Thursday, January 18, 2007
Thursday, December 07, 2006
I am still waiting for the DTI and Parliament websites to publish the new Companies Act. I have been using the last draft distributed by the HOL, but I except scanning and publishing a 1200 clause act is a 'gargantuan' task as well. I am though going to settle for the electronic version, as I fear ordering the printed form will not only erode a significant part of the worlds forests, but also be the end of my mailman.
Wednesday, October 18, 2006
I must admit that I cannot see reasons that are good enough for increasing the number of non - executives on the boards of listed
This provision leads to a far worse scenario for the companies in question from a business perspective, as the executives, with detailed, finger-on-the-pulse knowledge can easily be outmanoeuvred by non-executives who may not have sufficient understanding of the business and its needs. To move away from Cadbury's requirement of numbers that carry significant weight is taking it a step too far.
Tuesday, October 17, 2006
I am curious about the lack of provisions, encouragement and even coverage on SMEs applying good corporate governance standards. Is this simply because they are smaller players compared to the big, listed companies and can choose to take notice of these provisions if they so desire? Is it because these standards, for instance in relation to NEDs, are in fact so difficult to apply that it is not really realistic for these small companies or is it simply the old problem of constructing and implementing most company law rules as a response to the needs and requirements of large companies?
The importance of SMEs on local economies is significant, both in terms of employment as well as wealth creation, so why does it not seem as important that they apply good corporate governance. Granted they could do more picking and choosing from these rules than the bigger companies, but all in all the structure, discipline and transparency that comes with a governance regime should benefit all companies, big and small.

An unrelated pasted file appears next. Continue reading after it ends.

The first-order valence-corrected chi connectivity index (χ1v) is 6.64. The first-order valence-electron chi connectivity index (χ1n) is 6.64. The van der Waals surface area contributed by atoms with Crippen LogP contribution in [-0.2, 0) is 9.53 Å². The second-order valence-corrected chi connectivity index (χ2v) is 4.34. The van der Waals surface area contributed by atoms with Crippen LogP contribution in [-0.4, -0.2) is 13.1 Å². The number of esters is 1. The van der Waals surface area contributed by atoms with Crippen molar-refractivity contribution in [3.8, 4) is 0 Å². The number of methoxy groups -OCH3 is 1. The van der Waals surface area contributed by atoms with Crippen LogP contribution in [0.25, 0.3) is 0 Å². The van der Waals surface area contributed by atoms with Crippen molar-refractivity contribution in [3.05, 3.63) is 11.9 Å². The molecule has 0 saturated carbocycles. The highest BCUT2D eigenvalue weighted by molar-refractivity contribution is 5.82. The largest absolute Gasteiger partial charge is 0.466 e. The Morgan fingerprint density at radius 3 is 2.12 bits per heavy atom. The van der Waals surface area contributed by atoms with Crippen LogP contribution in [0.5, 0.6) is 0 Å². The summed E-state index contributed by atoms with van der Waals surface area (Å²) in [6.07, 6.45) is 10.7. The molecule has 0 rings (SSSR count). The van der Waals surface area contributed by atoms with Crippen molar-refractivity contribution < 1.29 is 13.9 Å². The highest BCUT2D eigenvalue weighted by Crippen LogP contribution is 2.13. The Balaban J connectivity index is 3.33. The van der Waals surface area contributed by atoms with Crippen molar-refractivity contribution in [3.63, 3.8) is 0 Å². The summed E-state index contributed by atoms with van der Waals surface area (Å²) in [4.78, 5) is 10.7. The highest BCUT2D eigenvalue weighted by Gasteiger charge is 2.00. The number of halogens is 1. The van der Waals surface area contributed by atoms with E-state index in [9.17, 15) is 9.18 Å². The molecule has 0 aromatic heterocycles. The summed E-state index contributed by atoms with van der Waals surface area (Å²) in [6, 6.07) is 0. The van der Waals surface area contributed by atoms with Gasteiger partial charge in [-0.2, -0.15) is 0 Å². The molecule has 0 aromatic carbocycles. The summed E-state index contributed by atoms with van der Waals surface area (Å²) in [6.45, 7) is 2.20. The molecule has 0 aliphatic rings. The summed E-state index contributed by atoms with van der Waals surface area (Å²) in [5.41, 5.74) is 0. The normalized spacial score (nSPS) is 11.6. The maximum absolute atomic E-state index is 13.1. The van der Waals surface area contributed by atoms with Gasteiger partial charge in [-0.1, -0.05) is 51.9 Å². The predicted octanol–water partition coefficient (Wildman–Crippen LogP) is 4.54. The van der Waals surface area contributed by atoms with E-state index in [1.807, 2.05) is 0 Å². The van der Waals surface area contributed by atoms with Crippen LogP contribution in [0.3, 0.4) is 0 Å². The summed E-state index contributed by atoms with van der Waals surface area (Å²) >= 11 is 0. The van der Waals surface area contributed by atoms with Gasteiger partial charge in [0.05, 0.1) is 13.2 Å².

Sunday, October 15, 2006
Why do private shareholders avoid the hassle and confrontation that may be necessary at a company's AGM. I fail to see how private individuals can invest their hard earned money and yet not stand up for their rights and intervene in the governance of their investments when necessary. Are minority shareholders too protected? Do they perhaps not have much to worry about, are they too comfortable within the companies they invest in? Will their returns perhaps not encrease so much that it is worth the effort? Equally I find it strange how investment funds and other institutional shareholders view their obligations of voting at shareholders' meetings as somehow a lesser duty?
The AGMs and EGMs are a perfect venue and the system should not be changed to open up other possibilities for shareholders to intervene, but these venues should be enhanced. How exactly - well that is the dilemma.
Tuesday, October 10, 2006
What does this really say, did Higgs just include this to say something, to mention something about a board's size? This says nothing. This is common sense but does stating it in the Combined Code make legal professionals, directors and shareholders take this into further consideration. Inexperienced directors perhaps, but certainly not legal professionals or those responsible for preparing agendas, nominations and resolutions before shareholder meetings.
Again why does he not include a consideration that the number of board members should preferably be odd and not equal or does the chairman of
Monday, October 09, 2006
I am still rather amazed of the development of UK Company Law over the last century and a half. My jaw has been half way to the floor during the weekend upon reading Roe's, Cheffin's and especially Alfred Chandler jr.'s theories and thoughts on political determinants in the